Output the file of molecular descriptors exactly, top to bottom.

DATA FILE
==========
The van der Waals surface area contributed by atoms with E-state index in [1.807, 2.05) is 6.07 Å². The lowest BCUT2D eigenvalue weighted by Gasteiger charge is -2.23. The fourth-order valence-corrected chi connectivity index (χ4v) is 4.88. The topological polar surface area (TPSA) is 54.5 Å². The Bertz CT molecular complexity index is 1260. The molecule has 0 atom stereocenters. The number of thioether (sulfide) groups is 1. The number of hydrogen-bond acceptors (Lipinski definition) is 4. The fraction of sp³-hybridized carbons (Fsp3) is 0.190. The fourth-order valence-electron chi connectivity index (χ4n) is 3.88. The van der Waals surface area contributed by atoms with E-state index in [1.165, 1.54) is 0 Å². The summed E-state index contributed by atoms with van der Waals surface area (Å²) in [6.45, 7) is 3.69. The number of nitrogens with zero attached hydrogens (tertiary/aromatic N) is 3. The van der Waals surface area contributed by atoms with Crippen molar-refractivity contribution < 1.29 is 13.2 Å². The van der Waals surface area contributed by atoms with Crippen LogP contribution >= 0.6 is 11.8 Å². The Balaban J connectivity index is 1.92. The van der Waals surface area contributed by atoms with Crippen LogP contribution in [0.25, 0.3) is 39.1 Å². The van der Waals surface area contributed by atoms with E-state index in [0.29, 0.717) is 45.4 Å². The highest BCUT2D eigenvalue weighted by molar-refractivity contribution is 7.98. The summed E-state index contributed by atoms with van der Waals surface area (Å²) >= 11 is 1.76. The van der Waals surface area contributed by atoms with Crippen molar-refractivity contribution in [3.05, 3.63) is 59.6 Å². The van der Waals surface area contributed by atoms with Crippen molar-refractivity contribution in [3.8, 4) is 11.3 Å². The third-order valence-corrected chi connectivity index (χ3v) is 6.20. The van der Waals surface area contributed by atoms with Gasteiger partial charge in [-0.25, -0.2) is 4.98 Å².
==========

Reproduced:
The van der Waals surface area contributed by atoms with E-state index in [1.807, 2.05) is 6.07 Å². The lowest BCUT2D eigenvalue weighted by Gasteiger charge is -2.23. The fourth-order valence-corrected chi connectivity index (χ4v) is 4.88. The topological polar surface area (TPSA) is 54.5 Å². The Bertz CT molecular complexity index is 1260. The molecule has 0 atom stereocenters. The number of thioether (sulfide) groups is 1. The number of hydrogen-bond acceptors (Lipinski definition) is 4. The fraction of sp³-hybridized carbons (Fsp3) is 0.190. The fourth-order valence-electron chi connectivity index (χ4n) is 3.88. The van der Waals surface area contributed by atoms with E-state index in [1.165, 1.54) is 0 Å². The summed E-state index contributed by atoms with van der Waals surface area (Å²) in [6.45, 7) is 3.69. The number of nitrogens with zero attached hydrogens (tertiary/aromatic N) is 3. The van der Waals surface area contributed by atoms with Crippen molar-refractivity contribution < 1.29 is 13.2 Å². The van der Waals surface area contributed by atoms with Crippen LogP contribution >= 0.6 is 11.8 Å². The Balaban J connectivity index is 1.92. The van der Waals surface area contributed by atoms with Crippen LogP contribution in [0.25, 0.3) is 39.1 Å². The van der Waals surface area contributed by atoms with E-state index in [0.29, 0.717) is 45.4 Å². The highest BCUT2D eigenvalue weighted by molar-refractivity contribution is 7.98. The summed E-state index contributed by atoms with van der Waals surface area (Å²) >= 11 is 1.76. The van der Waals surface area contributed by atoms with Crippen molar-refractivity contribution in [3.05, 3.63) is 59.6 Å². The van der Waals surface area contributed by atoms with Crippen molar-refractivity contribution in [3.8, 4) is 11.3 Å². The third-order valence-corrected chi connectivity index (χ3v) is 6.20. The van der Waals surface area contributed by atoms with Gasteiger partial charge in [-0.25, -0.2) is 4.98 Å².